Press Releases

 

The Department of Environment and Natural Resources (DENR) is targeting in 2021 to provide each of the 178 local government units (LGUs) within the Manila Bay region with industrial-grade shredder-composter machines to help them comply with Republic Act 9003, or the Ecological Solid Waste Management Act of 2000.

DENR Undersecretary for Solid Waste Management and LGUs Concerns Benny D. Antiporda disclosed this during the turnover of the first batch of shredder-composter equipment to Pampanga LGUs—San Fernando City and the towns of Apalit, Candaba, Guagua and Magalang.

The Manila Bay region is comprised of the National Capital Region and eight provinces from Regions III and IV-A, namely, Bataan, Bulacan, Pampanga, Nueva Ecija, Tarlac, Laguna, Rizal and Cavite.

During the recent turnover ceremony held at the DENR Central Office in Quezon City, Antiporda said the agency will continue to provide LGUs the necessary support to ensure their compliance with RA 9003.

“Sad to say, compliance is slow particularly where LGUs lack the means for full and prompt compliance,” Antiporda lamented.

“This is where the DENR steps in, in line with its mandate to provide technical assistance and other capability-building assistance to LGUs,” he added.

A shredder-composter set includes a brand new composter that can process one ton of compost material within 24 hours, and a brand new shredder with the capacity to process two tons of organic waste per day.

The event was keynoted by Senator Cynthia A. Villar, chair of the Senate Committee on Environment and Natural Resources. It was highlighted by the signing of the project’s Memorandum of Agreement between the DENR and the LGUs represented by their respective local executives.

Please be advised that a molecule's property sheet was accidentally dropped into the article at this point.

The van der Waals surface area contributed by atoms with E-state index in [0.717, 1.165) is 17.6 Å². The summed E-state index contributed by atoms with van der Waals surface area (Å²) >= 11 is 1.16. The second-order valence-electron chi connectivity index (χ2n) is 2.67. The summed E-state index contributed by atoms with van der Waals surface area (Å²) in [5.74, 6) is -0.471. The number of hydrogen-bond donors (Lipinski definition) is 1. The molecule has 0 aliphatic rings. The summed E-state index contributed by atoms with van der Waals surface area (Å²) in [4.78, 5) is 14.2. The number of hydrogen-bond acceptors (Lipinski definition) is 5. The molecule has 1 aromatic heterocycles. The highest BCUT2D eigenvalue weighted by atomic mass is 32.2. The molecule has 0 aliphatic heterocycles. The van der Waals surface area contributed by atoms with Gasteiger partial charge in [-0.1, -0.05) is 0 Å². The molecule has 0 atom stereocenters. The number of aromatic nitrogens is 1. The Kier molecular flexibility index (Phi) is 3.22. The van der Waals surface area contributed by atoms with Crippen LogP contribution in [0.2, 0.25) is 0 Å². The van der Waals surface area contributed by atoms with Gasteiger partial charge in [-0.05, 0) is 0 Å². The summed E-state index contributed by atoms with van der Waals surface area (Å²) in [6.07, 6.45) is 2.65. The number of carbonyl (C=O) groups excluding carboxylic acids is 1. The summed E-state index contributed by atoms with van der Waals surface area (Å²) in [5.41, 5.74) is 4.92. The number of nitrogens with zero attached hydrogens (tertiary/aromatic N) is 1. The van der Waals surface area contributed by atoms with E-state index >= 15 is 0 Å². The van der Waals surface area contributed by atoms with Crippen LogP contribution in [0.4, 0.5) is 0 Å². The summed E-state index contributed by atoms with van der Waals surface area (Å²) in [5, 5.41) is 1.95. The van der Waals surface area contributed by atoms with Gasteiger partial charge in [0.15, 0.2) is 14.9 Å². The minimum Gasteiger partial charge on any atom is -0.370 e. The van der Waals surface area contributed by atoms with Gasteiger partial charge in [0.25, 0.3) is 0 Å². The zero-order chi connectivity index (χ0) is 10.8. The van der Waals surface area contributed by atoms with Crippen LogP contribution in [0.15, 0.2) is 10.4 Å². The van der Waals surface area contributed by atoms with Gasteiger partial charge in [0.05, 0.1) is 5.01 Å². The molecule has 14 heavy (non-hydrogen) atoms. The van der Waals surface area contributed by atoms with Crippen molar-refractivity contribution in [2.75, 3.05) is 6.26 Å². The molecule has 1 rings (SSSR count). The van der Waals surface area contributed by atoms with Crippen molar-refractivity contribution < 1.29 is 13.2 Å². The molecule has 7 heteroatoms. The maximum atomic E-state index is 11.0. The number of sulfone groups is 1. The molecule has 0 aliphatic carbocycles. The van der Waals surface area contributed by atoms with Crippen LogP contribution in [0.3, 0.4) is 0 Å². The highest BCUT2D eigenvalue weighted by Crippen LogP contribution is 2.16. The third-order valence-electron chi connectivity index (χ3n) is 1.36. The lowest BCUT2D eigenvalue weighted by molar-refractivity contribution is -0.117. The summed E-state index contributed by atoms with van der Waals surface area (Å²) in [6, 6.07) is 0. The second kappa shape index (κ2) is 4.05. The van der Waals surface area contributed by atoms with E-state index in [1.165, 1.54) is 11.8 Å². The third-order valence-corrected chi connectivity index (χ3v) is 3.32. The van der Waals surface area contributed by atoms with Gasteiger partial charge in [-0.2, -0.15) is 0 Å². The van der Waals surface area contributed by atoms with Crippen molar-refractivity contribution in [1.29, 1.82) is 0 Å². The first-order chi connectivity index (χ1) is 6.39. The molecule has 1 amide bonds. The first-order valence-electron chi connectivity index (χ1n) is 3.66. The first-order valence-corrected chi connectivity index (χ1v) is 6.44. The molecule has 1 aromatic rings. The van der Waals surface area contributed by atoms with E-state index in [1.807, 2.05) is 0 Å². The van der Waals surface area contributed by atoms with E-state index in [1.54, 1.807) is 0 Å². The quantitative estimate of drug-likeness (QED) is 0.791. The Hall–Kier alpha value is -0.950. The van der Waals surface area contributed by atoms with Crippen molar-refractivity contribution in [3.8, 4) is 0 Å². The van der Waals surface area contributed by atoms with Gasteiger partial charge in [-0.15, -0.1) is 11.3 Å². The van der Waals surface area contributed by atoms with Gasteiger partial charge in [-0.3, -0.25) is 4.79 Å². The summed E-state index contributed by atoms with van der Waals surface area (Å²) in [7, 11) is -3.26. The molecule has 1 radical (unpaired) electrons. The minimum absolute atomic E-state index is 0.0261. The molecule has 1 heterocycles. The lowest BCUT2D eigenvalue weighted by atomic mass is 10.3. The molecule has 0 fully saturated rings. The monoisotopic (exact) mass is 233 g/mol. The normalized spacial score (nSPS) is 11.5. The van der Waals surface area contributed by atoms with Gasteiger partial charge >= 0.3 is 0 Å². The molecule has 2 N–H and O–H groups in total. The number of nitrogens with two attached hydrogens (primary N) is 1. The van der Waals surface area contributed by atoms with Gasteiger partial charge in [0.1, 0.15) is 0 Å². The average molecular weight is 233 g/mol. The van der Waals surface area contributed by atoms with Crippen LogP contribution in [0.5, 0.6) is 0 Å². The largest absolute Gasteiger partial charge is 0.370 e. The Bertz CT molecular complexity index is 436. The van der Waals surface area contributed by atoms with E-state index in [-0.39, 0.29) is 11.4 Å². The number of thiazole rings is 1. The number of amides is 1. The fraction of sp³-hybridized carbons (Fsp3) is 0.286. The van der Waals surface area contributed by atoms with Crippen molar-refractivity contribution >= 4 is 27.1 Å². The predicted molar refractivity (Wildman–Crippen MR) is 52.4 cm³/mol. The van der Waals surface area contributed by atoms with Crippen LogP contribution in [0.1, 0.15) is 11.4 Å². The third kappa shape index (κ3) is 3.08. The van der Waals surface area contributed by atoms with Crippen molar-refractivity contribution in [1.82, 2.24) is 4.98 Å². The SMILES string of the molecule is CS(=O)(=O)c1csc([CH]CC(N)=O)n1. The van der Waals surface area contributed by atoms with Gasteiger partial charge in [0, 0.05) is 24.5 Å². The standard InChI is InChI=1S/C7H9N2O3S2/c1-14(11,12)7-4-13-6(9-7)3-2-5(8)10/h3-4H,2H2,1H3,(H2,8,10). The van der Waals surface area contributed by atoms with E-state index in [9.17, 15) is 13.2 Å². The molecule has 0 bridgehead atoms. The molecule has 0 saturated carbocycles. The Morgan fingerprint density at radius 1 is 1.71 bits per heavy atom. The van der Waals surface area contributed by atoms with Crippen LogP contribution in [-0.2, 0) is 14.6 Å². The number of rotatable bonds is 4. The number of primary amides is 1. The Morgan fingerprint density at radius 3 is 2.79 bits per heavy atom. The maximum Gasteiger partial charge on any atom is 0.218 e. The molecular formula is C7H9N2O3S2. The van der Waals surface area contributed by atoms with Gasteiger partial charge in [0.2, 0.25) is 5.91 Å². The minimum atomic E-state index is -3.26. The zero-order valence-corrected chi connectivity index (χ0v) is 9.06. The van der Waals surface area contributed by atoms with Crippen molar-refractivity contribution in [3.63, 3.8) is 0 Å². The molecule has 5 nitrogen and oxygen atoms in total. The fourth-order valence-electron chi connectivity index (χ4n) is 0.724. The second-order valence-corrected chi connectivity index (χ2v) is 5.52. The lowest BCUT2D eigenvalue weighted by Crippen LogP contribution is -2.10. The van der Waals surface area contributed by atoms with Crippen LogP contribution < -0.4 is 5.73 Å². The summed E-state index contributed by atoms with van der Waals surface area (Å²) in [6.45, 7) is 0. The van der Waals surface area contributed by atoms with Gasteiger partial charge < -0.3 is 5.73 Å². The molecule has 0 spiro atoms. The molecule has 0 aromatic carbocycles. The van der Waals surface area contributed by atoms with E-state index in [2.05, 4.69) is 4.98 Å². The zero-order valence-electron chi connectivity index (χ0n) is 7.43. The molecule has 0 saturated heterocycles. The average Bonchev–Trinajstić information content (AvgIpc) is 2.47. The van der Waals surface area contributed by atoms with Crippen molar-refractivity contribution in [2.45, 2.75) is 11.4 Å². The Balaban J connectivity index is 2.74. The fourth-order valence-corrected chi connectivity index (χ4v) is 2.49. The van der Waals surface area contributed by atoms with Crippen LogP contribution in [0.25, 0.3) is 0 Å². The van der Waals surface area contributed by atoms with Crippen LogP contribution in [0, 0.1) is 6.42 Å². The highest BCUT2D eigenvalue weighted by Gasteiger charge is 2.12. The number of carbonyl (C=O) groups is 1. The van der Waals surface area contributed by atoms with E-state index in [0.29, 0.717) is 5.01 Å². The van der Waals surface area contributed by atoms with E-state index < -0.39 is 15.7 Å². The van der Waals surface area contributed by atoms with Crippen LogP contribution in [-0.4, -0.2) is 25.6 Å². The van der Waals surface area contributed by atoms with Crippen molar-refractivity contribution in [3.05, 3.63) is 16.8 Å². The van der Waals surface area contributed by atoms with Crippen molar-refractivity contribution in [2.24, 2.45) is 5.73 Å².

Citing statistics from the National Solid Waste Management Commission, Antiporda said around 52 percent of the municipal wastes in the country is biodegradable.

Providing LGUs with the equipment, he said, will not only reduce the amount of waste that end up in sanitary landfills but will also transform the diverted wastes into assets as organic fertilizer, which is valuable to agriculture and horticulture.

“Transportation na lang po ang gagastusin nila dito,” Antiporda added, referring to the cost for the farmers availing of the organic fertilizers from the equipment.

Antiporda disclosed that the provision of the equipment will also help increase the collection of recyclable materials, which account for some 28 percent of the country’s municipal wastes.

The difficulty in recovering recyclable materials has been largely blamed to contamination by biodegradable materials like food wastes. ###

The Department of Environment and Natural Resources (DENR) recorded a substantial reduction in air pollution levels in the first day of 2021 in Metro Manila by as much as 59 percent compared to pollution levels recorded last year.

DENR Secretary Roy A. Cimatu cited the support of Metro Manila local executives and residents to the government’s effective implementation of Executive Order 28 which limits the use of firecrackers to “community fireworks display” which has been in effect since 2017.

An average concentration of 87 micrograms per normal cubic meter (ug/Ncm) of Particulate Matter (PM 10) was obtained by DENR-Environmental Management based on the measured data between 12 midnight of December 31, 2020 to January 1, 2021 from its six air quality monitoring stations (AQMS) in Caloocan, Marikina, Navotas, Pasig, Parañaque and Taguig cities.